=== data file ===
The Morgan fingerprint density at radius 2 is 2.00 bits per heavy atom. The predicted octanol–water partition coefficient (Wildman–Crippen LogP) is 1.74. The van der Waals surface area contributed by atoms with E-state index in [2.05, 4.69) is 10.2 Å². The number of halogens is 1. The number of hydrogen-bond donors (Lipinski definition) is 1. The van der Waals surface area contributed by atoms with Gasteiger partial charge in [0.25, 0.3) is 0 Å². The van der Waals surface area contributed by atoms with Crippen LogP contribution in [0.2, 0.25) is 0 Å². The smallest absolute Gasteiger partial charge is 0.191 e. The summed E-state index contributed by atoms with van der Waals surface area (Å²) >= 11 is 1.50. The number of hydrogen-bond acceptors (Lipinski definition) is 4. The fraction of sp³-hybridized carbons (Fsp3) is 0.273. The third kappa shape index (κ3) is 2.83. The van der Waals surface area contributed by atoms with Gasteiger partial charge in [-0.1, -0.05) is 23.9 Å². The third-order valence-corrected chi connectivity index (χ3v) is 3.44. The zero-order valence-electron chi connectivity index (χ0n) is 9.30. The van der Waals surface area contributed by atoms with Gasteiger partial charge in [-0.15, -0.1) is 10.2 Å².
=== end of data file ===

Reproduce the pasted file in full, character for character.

The Morgan fingerprint density at radius 2 is 2.00 bits per heavy atom. The predicted octanol–water partition coefficient (Wildman–Crippen LogP) is 1.74. The van der Waals surface area contributed by atoms with E-state index in [2.05, 4.69) is 10.2 Å². The number of halogens is 1. The number of hydrogen-bond donors (Lipinski definition) is 1. The van der Waals surface area contributed by atoms with Gasteiger partial charge in [0.25, 0.3) is 0 Å². The van der Waals surface area contributed by atoms with Crippen LogP contribution in [0.2, 0.25) is 0 Å². The smallest absolute Gasteiger partial charge is 0.191 e. The summed E-state index contributed by atoms with van der Waals surface area (Å²) >= 11 is 1.50. The number of hydrogen-bond acceptors (Lipinski definition) is 4. The fraction of sp³-hybridized carbons (Fsp3) is 0.273. The third kappa shape index (κ3) is 2.83. The van der Waals surface area contributed by atoms with Gasteiger partial charge in [-0.1, -0.05) is 23.9 Å². The third-order valence-corrected chi connectivity index (χ3v) is 3.44. The zero-order valence-electron chi connectivity index (χ0n) is 9.30. The van der Waals surface area contributed by atoms with Gasteiger partial charge in [-0.15, -0.1) is 10.2 Å².